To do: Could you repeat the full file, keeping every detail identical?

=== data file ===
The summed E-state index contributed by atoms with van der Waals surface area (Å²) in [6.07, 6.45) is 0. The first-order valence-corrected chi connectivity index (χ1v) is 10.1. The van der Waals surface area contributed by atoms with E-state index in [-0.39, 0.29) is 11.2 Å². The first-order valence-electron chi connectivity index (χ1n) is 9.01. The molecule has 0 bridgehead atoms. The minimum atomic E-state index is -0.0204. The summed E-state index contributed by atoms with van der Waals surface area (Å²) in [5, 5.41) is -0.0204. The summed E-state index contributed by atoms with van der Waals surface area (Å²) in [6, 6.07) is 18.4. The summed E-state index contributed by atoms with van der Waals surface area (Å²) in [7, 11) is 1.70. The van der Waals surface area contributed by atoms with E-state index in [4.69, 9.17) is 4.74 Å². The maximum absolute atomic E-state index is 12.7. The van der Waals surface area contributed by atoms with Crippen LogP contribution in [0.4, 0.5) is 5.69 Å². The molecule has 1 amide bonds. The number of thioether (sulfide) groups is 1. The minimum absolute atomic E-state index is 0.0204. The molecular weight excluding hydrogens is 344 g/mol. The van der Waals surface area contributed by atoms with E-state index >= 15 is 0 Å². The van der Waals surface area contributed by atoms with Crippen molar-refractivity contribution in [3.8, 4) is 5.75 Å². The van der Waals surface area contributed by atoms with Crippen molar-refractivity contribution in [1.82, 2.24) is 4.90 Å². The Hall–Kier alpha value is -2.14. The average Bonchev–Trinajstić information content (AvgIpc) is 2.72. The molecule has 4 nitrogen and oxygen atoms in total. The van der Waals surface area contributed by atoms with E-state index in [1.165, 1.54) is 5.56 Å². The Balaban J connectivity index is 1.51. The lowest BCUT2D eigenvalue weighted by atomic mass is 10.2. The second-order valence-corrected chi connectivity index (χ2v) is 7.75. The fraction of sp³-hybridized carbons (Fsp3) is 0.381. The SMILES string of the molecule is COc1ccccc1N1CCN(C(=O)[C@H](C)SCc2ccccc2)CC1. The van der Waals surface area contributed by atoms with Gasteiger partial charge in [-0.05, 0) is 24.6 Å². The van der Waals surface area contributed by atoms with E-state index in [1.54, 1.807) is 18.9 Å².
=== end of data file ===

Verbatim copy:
The summed E-state index contributed by atoms with van der Waals surface area (Å²) in [6.07, 6.45) is 0. The first-order valence-corrected chi connectivity index (χ1v) is 10.1. The van der Waals surface area contributed by atoms with E-state index in [-0.39, 0.29) is 11.2 Å². The first-order valence-electron chi connectivity index (χ1n) is 9.01. The molecule has 0 bridgehead atoms. The minimum atomic E-state index is -0.0204. The summed E-state index contributed by atoms with van der Waals surface area (Å²) in [5, 5.41) is -0.0204. The summed E-state index contributed by atoms with van der Waals surface area (Å²) in [6, 6.07) is 18.4. The summed E-state index contributed by atoms with van der Waals surface area (Å²) in [7, 11) is 1.70. The van der Waals surface area contributed by atoms with E-state index in [4.69, 9.17) is 4.74 Å². The maximum absolute atomic E-state index is 12.7. The van der Waals surface area contributed by atoms with Crippen LogP contribution in [0.4, 0.5) is 5.69 Å². The molecule has 1 amide bonds. The number of thioether (sulfide) groups is 1. The minimum absolute atomic E-state index is 0.0204. The molecular weight excluding hydrogens is 344 g/mol. The van der Waals surface area contributed by atoms with E-state index >= 15 is 0 Å². The van der Waals surface area contributed by atoms with Crippen molar-refractivity contribution in [3.8, 4) is 5.75 Å². The van der Waals surface area contributed by atoms with Crippen molar-refractivity contribution in [1.82, 2.24) is 4.90 Å². The Hall–Kier alpha value is -2.14. The average Bonchev–Trinajstić information content (AvgIpc) is 2.72. The molecule has 4 nitrogen and oxygen atoms in total. The van der Waals surface area contributed by atoms with E-state index in [1.165, 1.54) is 5.56 Å². The Balaban J connectivity index is 1.51. The lowest BCUT2D eigenvalue weighted by atomic mass is 10.2. The second-order valence-corrected chi connectivity index (χ2v) is 7.75. The fraction of sp³-hybridized carbons (Fsp3) is 0.381. The SMILES string of the molecule is COc1ccccc1N1CCN(C(=O)[C@H](C)SCc2ccccc2)CC1. The van der Waals surface area contributed by atoms with Gasteiger partial charge in [-0.05, 0) is 24.6 Å². The van der Waals surface area contributed by atoms with E-state index in [1.54, 1.807) is 18.9 Å².